I am far more troubled, however, by the Court's discussion of the question whether the INS's interpretation of "well-founded fear" is entitled to deference. Since the Court quite rightly concludes that the INS's interpretation is clearly inconsistent with the plain meaning of that phrase and the structure of the Act, see ante, at 431-432, 449, and n. 12, there is simply no need and thus no justification for a discussion of whether the interpretation is entitled to deference. See Chevron U. S. A. Inc. v. Natural Resources Defense Council, Inc., 467 U.S. 837, 842-843 (1984) ("If the intent of Congress is clear, that is the end of the matter; for the court, as well as the agency, must give effect to the unambiguously expressed intent of Congress" (footnote omitted)). Even more
The Court also implies that courts may substitute their interpretation of a statute for that of an agency whenever they face "a pure question of statutory construction for the courts to decide," ante, at 446, rather than a "question of interpretation [in which] the agency is required to apply [a legal standard] to a particular set of facts," ante, at 448.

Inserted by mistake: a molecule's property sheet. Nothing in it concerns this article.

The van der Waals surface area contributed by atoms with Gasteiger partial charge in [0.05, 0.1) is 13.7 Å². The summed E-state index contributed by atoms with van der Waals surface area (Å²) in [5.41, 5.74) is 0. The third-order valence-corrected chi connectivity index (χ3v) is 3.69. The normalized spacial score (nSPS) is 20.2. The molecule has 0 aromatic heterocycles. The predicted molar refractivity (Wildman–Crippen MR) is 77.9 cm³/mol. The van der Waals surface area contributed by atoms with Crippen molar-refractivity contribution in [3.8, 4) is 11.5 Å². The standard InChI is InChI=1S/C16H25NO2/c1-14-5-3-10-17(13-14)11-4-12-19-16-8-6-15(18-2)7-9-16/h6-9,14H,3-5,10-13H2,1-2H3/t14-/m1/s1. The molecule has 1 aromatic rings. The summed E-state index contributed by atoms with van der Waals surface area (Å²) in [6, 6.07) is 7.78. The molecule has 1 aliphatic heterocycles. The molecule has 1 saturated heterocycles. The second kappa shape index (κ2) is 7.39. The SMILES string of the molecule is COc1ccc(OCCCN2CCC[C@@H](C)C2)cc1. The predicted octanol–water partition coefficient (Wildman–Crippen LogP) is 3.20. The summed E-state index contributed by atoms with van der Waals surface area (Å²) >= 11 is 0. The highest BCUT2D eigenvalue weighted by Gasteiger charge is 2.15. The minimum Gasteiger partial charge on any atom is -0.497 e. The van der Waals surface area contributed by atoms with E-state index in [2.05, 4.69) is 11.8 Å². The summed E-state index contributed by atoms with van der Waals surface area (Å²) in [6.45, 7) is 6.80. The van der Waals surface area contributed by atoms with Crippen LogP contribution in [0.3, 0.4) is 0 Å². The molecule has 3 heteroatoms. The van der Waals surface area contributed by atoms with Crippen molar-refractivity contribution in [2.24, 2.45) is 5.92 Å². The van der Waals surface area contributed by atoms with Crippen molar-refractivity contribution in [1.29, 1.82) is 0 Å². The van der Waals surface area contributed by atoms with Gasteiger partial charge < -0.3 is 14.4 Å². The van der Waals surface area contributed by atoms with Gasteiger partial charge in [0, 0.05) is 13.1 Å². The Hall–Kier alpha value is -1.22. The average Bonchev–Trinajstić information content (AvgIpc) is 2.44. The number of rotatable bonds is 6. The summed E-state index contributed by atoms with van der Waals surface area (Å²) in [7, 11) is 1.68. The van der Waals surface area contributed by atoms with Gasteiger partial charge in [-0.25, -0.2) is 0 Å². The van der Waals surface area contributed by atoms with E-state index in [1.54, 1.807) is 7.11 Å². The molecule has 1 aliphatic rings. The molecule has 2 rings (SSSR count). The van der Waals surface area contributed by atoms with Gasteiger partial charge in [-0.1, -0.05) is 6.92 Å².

In my view, the Court badly misinterprets Chevron. More fundamentally, however, I neither share nor understand the Court's eagerness to refashion important principles of administrative law in a case in which such questions are completely unnecessary to the decision and have not been fully briefed by the parties.
I concur in the judgment.
JUSTICE POWELL, with whom THE CHIEF JUSTICE and JUSTICE WHITE join, dissenting.
Many people come to our country because they fear persecution in their homeland. Congress has provided two forms of relief for such people: asylum, see Immigration and Nationality Act of 1952, § 208(a), as added by 94 Stat. 105, 8 U. S. C. § 1158(a); and withholding of deportation, see 66 Stat. 212, § 243(h), as amended, 94 Stat. 107, 8 U. S. C. § 1253(h). The Board of Immigration Appeals (BIA) has concluded that there is no practical distinction between the objective proofs an alien must submit to be eligible for these two forms of relief. The Court rejects this conclusion. Because I believe the BIA's interpretation of the statute is reasonable, I dissent.